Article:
Since its birth, the political history of Bangladesh has been marked with vicious fights between two political parties and regimes of elected governments, interrupted by army coups and periods of military rule. Yet, under successive governments (democratic or military), the state’s capacity to exercise control over its territory and its monopoly on the use of force were always restored, after only brief disruptions. Ultimately, the population’s support helped extend this authority. Bangladeshi nationalism and the absence of divisiveness united the people in support of the state, lending it a certain degree of legitimacy.
Over the years, each successive government diligently pursued an outreach agenda, connecting the state with the people, to the benefit of both. State initiated administration restructuring had deconcentrated power flowing from the central to the sub-national levels to ensure efficient delivery of the rule of law and other administrative and security services at district, sub-district, and village levels. Such devolution of power, in effect, strengthened the visibility and authority of the central government at the local level.
Boosted by the support of the people, the state’s capacity steadily increased. A prime example is strengthened tax administration and revenue mobilization, as reflected in tax receipts and total revenue.
The capacity of the state machinery in formulating and implementing sound development policies for service delivery remained constant as well. This is reflected in the country’s surprising advances in addressing the Millennium Development Goals. The services delivered helped earn people’s support and government legitimacy.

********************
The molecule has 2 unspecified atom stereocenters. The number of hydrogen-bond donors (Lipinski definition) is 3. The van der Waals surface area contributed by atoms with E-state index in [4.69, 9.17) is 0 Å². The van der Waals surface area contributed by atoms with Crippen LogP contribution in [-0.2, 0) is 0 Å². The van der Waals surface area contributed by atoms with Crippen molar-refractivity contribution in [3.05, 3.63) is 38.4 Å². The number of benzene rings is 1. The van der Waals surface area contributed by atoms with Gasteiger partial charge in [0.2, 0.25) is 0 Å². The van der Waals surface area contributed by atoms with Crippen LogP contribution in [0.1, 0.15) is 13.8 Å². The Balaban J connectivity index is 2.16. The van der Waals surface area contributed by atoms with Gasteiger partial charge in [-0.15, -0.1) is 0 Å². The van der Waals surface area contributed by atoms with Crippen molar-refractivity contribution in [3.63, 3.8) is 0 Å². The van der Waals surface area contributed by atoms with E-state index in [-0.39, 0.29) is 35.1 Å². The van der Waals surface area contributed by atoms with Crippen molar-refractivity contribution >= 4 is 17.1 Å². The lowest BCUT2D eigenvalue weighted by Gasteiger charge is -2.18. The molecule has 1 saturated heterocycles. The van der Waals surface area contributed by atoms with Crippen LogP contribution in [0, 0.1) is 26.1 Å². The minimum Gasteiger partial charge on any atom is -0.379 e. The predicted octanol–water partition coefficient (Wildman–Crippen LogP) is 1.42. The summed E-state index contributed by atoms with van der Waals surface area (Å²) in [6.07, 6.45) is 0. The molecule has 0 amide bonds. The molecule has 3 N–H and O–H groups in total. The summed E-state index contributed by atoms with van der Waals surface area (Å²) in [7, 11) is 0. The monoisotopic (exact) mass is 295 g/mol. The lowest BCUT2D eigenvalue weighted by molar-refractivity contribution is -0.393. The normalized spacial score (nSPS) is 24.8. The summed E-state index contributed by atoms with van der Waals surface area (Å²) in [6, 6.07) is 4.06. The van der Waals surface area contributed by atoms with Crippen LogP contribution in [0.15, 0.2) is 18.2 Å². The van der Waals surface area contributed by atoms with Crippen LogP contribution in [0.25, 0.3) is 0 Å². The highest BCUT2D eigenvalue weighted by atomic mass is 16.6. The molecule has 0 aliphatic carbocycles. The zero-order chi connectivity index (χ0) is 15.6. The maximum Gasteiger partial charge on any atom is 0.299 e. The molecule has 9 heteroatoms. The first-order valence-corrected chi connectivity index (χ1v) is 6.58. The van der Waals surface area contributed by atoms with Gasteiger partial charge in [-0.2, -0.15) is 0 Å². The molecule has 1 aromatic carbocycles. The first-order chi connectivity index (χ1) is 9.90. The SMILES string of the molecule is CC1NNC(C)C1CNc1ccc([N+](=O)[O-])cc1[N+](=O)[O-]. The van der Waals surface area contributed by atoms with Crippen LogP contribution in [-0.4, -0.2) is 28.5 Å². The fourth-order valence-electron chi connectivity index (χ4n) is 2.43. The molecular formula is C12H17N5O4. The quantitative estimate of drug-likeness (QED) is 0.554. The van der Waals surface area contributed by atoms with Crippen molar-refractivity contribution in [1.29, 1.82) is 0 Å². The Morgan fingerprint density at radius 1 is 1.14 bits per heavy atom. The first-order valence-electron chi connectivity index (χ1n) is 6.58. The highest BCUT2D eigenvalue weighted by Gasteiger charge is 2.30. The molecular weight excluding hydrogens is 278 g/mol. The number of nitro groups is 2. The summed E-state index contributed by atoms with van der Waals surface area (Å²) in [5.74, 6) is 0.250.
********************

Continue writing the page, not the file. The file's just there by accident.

Rural credit programs (microfinance) contributed to raising the incomes of rural families. Investment in agricultural research, making improved seeds and fertilizers widely available, increased the overall level of food production and security. Access to farm inputs raised the incomes of large and small farmers alike.
Free family planning services reduced the size of families, also contributing to household poverty reduction. Over 10% of public spending goes to support social safety nets protecting the poorest through food for work, direct cash transfers, and feeding programs. Over the years, the government has successfully mitigated the impacts of devastating natural calamities, ensuring not only the continuance of safety net programs but also expanding the geographic area of coverage and the number of beneficiaries.
For further clues about how Bangladesh has achieved its steady transition, read part 2 of this blog, which looks at both the pathway to success and ongoing challenges.
Dr. Nipa Banerjee’s career in international development spans four decades at the Canadian International Development Agency (CIDA) and the University of Ottawa. She is a Senior Fellow at the School of International Development and a Principal Researcher at CIPS. Both an academic and a practitioner with almost two decades of field experience, she has managed Canadian aid programs in Asia and advised developing country governments.